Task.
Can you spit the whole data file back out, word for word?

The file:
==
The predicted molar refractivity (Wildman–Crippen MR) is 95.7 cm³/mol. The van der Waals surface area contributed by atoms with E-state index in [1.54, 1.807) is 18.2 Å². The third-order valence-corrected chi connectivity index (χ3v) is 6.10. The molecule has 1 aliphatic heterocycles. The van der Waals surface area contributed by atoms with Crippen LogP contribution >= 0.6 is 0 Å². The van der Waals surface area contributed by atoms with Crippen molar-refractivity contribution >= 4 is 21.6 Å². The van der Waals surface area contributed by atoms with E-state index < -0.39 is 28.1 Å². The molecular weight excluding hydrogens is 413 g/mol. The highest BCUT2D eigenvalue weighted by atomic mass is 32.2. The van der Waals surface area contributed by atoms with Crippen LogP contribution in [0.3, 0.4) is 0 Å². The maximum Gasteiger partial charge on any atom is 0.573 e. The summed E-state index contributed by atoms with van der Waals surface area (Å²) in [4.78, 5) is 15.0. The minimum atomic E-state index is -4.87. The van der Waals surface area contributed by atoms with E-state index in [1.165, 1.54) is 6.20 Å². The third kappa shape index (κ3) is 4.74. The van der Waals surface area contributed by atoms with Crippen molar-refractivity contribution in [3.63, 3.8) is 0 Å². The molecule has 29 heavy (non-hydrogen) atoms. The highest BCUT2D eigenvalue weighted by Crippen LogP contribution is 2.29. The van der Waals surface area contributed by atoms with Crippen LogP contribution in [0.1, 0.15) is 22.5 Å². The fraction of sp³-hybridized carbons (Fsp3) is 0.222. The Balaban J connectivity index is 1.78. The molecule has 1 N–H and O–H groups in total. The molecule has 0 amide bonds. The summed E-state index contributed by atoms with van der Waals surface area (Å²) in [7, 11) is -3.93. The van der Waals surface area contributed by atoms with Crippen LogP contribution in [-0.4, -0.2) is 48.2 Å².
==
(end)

The predicted molar refractivity (Wildman–Crippen MR) is 95.7 cm³/mol. The van der Waals surface area contributed by atoms with E-state index in [1.54, 1.807) is 18.2 Å². The third-order valence-corrected chi connectivity index (χ3v) is 6.10. The molecule has 1 aliphatic heterocycles. The van der Waals surface area contributed by atoms with Crippen LogP contribution >= 0.6 is 0 Å². The van der Waals surface area contributed by atoms with Crippen molar-refractivity contribution >= 4 is 21.6 Å². The van der Waals surface area contributed by atoms with E-state index < -0.39 is 28.1 Å². The molecular weight excluding hydrogens is 413 g/mol. The highest BCUT2D eigenvalue weighted by atomic mass is 32.2. The van der Waals surface area contributed by atoms with Crippen LogP contribution in [0.3, 0.4) is 0 Å². The maximum Gasteiger partial charge on any atom is 0.573 e. The summed E-state index contributed by atoms with van der Waals surface area (Å²) in [4.78, 5) is 15.0. The minimum atomic E-state index is -4.87. The van der Waals surface area contributed by atoms with E-state index in [1.165, 1.54) is 6.20 Å². The third kappa shape index (κ3) is 4.74. The van der Waals surface area contributed by atoms with Crippen molar-refractivity contribution in [3.63, 3.8) is 0 Å². The molecule has 29 heavy (non-hydrogen) atoms. The highest BCUT2D eigenvalue weighted by Crippen LogP contribution is 2.29. The van der Waals surface area contributed by atoms with Crippen LogP contribution in [0.1, 0.15) is 22.5 Å². The fraction of sp³-hybridized carbons (Fsp3) is 0.222. The Balaban J connectivity index is 1.78. The molecule has 1 N–H and O–H groups in total. The molecule has 0 amide bonds. The summed E-state index contributed by atoms with van der Waals surface area (Å²) in [7, 11) is -3.93. The van der Waals surface area contributed by atoms with Crippen LogP contribution in [-0.4, -0.2) is 48.2 Å².